-My answer to the "what-ifs" is that there are what-ifs no matter what choice one makes. What if the baby suffered or died from iatrogenic complications? What if those skilled hands created more problems than they prevented?

-"It is a blessing" that it wasn't me that was cut open. It is a blessing that it wasn't me whose baby was harmed by a doctor or midwife in their ignorance. It's really so condescending to point out that it's a blessing that my baby didn't die, as if you know for a fact that the best choice would have been birth with a medically trained attendant, and as if it had never occured to me (or any UCer) that something could go wrong.

June 30, 2005 | Unregistered CommenterLinda

"I cannot figure out what in the world sharing warning signs and ways around them is wrong or bad."

It depends, because not all info is objectively correct or applicable to a particular individual. If someone takes it as such, it could create problems.

In any case, I would object to someone putting out a primer for UCers if they did not themselves did not understand how UC can be valid. Same as objecting to an OB putting out a primer for homebirth when s/he was opposed to homebirth. Probably not all would find such a thing offensive, but I would.

June 30, 2005 | Unregistered CommenterLinda

I appreciate the (sort of) dialogue. I'm listening. It's so interesting hearing how I am perceived by others. It's probably the most intriguing part of all of this.

Even though I have my own UC experience, apparently it is not relevant because it wasn't angelic or that I haven't waxed poetic about every UC birth in the world. THAT is the experience that I speak about from the UC community. Of course that is a generalization... just as people say "midwives" and that is a generalization. Of course there are women in the UC community that aren't rabid or angry. I know several!

But, when I speak about the women who have had negative outcomes with their UCs, I have yet to hear them say that the UC community embraces them in their difficulty. Instead, hushed comments that the (Net) woman probably wasn't even pregnant at all or that she must not have done something right. THAT is the painful part for me.

That you want to birth in privacy is great! That you don't want a midwife anywhere near. Fabulous. That you understand and accept your choices... I love that! Go for it!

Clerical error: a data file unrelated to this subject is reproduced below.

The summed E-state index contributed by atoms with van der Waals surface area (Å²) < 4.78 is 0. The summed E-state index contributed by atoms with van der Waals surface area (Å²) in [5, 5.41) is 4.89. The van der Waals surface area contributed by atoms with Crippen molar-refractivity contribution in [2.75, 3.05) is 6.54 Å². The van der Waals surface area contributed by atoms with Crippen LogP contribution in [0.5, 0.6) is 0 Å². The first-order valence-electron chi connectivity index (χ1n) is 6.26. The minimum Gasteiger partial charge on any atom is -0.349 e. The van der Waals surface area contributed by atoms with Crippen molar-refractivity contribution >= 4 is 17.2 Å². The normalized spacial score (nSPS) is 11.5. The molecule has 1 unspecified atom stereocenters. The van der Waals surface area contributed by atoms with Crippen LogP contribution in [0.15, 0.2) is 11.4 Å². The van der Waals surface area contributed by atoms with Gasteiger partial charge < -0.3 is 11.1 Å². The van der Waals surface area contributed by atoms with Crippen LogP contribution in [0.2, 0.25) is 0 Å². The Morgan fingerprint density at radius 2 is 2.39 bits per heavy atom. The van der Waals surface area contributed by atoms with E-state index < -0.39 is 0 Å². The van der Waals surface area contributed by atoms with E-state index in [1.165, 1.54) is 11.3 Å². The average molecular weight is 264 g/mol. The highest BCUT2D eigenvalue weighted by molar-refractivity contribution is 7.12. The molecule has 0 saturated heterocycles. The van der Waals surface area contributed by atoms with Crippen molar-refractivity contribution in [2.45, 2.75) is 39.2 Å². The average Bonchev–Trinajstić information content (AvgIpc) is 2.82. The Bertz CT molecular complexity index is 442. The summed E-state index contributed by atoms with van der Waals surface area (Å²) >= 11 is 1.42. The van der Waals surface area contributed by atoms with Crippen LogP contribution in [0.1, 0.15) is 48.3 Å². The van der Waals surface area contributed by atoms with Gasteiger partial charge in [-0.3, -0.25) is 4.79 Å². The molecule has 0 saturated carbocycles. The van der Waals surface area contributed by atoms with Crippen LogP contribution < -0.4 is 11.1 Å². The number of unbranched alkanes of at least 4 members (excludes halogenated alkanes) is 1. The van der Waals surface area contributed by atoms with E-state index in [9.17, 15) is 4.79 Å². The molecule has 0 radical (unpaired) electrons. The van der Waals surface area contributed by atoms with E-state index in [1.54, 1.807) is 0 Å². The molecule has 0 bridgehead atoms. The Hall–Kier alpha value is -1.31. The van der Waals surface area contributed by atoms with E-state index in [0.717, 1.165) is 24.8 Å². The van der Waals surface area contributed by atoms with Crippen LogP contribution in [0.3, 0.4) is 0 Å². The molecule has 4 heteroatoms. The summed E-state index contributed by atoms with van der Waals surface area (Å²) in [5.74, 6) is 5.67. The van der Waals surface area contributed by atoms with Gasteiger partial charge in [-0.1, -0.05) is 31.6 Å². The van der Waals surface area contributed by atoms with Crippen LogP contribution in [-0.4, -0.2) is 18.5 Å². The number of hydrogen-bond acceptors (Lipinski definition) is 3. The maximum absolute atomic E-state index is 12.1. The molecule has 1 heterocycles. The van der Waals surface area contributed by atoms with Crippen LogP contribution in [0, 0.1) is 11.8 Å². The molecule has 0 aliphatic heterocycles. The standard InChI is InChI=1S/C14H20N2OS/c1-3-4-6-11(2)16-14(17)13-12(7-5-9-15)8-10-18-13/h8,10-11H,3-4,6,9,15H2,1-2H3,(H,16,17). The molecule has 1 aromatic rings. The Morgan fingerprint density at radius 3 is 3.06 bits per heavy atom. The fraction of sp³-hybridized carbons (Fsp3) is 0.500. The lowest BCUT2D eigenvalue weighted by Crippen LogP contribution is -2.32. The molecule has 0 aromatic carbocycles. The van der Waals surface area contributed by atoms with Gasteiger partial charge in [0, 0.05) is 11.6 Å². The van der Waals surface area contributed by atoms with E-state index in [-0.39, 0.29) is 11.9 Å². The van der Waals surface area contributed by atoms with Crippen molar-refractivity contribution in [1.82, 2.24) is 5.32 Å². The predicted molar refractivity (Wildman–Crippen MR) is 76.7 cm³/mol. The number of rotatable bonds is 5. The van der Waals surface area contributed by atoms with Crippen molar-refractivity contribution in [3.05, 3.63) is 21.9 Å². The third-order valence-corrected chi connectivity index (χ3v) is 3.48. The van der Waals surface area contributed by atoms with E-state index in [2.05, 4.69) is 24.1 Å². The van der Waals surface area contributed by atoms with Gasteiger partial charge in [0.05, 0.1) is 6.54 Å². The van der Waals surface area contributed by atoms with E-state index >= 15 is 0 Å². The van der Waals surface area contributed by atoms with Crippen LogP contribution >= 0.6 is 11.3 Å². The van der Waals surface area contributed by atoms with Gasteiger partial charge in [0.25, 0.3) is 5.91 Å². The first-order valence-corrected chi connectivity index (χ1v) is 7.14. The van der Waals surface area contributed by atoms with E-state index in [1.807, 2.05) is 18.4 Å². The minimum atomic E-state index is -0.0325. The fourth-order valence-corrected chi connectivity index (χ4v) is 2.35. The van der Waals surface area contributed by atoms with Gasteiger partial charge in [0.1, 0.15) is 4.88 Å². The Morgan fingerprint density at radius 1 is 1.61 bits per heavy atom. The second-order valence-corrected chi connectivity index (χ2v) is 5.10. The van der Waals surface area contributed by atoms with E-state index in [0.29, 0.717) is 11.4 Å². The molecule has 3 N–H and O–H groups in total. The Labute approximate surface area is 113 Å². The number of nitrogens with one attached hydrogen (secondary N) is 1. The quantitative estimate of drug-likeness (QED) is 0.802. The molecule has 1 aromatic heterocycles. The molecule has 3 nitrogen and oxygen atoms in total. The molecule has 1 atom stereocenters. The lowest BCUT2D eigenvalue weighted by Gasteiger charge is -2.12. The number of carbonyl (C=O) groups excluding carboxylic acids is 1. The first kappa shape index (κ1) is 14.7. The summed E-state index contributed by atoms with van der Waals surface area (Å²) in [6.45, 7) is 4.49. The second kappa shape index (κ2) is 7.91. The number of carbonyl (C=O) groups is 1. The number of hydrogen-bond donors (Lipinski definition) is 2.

What I speak about are the women who do NOT "get" what they are getting when they plan their UC.

It's why I write and share. I wouldn't expect you to either buy or read anything I have to write about shoulder dystocia or hemorrhage - and that's perfectly fine. But, there are a whole LOT of women who either don't hear me the same way you do, Linda, or who don't care how I sound and utilize the information for what they need anyway. Your saying that the information might not be right in a certain situation is a crappy reason not to share it as far as I'm concerned. The same woman who can choose to birth alone can also choose if she wants to give herself a shot of pit or do bimanual compression on herself.

While UCers (and others) are reading my pieces as "primers," that is not how they are meant. The writings are for women who might find themselves alone - whether by choice or cicumstance. I cannot guide the intentions of others.

But, even if I were writing a primer for UC, even if you are offended at how I feel despite my being a UCer myself, a whole heck of a lot of UC women read Henci Goer or Ina May Gaskin as if they were gods incarnate and neither of those women finds UC remotely acceptable! At least I try to understand.

And, after the last few emails/blog posts with you and the midwife who doesn't share her name (which I find amusing because 1. if she believes midwives are so invasive, what kind of midwife is she? 2. if she is proud of who she is, why isn't she signing her posts?), I have thought two things:

I'm trying.


I'm learning.

Thanks for continuing the dialogue.


July 1, 2005 | Unregistered CommenterNavelgazing Midwife

(What I removed was a repeat of the same post above... I didn't think it went through so sent it on again. Apparently, it did go through! Not deleting anything juicy.)

July 1, 2005 | Unregistered CommenterNavelgazing Midwife